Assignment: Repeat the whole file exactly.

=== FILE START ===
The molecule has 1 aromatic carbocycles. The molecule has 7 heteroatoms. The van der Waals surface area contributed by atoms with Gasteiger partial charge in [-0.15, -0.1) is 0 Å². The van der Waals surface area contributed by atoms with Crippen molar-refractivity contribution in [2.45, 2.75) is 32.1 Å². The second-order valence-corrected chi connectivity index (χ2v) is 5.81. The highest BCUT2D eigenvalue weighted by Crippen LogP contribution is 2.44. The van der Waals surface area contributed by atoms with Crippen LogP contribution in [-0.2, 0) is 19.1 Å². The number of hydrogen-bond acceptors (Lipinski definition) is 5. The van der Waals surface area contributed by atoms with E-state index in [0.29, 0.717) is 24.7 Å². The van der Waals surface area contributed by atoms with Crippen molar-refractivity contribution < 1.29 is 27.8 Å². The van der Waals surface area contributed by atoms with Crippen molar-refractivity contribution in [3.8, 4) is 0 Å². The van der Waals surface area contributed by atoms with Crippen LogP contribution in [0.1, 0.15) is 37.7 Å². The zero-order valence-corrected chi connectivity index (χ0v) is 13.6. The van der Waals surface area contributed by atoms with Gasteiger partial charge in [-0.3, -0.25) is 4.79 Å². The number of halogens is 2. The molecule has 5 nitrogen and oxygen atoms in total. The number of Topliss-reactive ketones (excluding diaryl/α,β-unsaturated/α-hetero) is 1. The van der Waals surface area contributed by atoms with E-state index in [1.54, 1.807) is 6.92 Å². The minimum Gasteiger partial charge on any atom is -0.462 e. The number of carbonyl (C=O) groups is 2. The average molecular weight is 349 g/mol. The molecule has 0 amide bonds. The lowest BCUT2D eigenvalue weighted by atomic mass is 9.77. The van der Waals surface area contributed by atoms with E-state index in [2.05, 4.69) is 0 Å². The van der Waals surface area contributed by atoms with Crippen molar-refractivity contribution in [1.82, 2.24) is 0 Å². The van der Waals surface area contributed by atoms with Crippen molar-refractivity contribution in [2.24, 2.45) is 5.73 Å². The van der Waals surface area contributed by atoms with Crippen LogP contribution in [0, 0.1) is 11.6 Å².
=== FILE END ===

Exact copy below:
The molecule has 1 aromatic carbocycles. The molecule has 7 heteroatoms. The van der Waals surface area contributed by atoms with Gasteiger partial charge in [-0.15, -0.1) is 0 Å². The van der Waals surface area contributed by atoms with Crippen molar-refractivity contribution in [2.45, 2.75) is 32.1 Å². The second-order valence-corrected chi connectivity index (χ2v) is 5.81. The highest BCUT2D eigenvalue weighted by Crippen LogP contribution is 2.44. The van der Waals surface area contributed by atoms with Crippen LogP contribution in [-0.2, 0) is 19.1 Å². The number of hydrogen-bond acceptors (Lipinski definition) is 5. The van der Waals surface area contributed by atoms with E-state index in [0.29, 0.717) is 24.7 Å². The van der Waals surface area contributed by atoms with Crippen molar-refractivity contribution < 1.29 is 27.8 Å². The van der Waals surface area contributed by atoms with Crippen molar-refractivity contribution in [3.8, 4) is 0 Å². The van der Waals surface area contributed by atoms with Crippen LogP contribution in [0.1, 0.15) is 37.7 Å². The zero-order valence-corrected chi connectivity index (χ0v) is 13.6. The van der Waals surface area contributed by atoms with Gasteiger partial charge in [-0.3, -0.25) is 4.79 Å². The number of halogens is 2. The molecule has 5 nitrogen and oxygen atoms in total. The number of Topliss-reactive ketones (excluding diaryl/α,β-unsaturated/α-hetero) is 1. The van der Waals surface area contributed by atoms with E-state index in [1.54, 1.807) is 6.92 Å². The minimum Gasteiger partial charge on any atom is -0.462 e. The number of carbonyl (C=O) groups is 2. The average molecular weight is 349 g/mol. The molecule has 0 amide bonds. The lowest BCUT2D eigenvalue weighted by atomic mass is 9.77. The van der Waals surface area contributed by atoms with E-state index in [2.05, 4.69) is 0 Å². The van der Waals surface area contributed by atoms with Crippen molar-refractivity contribution in [1.82, 2.24) is 0 Å². The van der Waals surface area contributed by atoms with Crippen molar-refractivity contribution in [2.24, 2.45) is 5.73 Å². The van der Waals surface area contributed by atoms with Crippen LogP contribution in [0, 0.1) is 11.6 Å².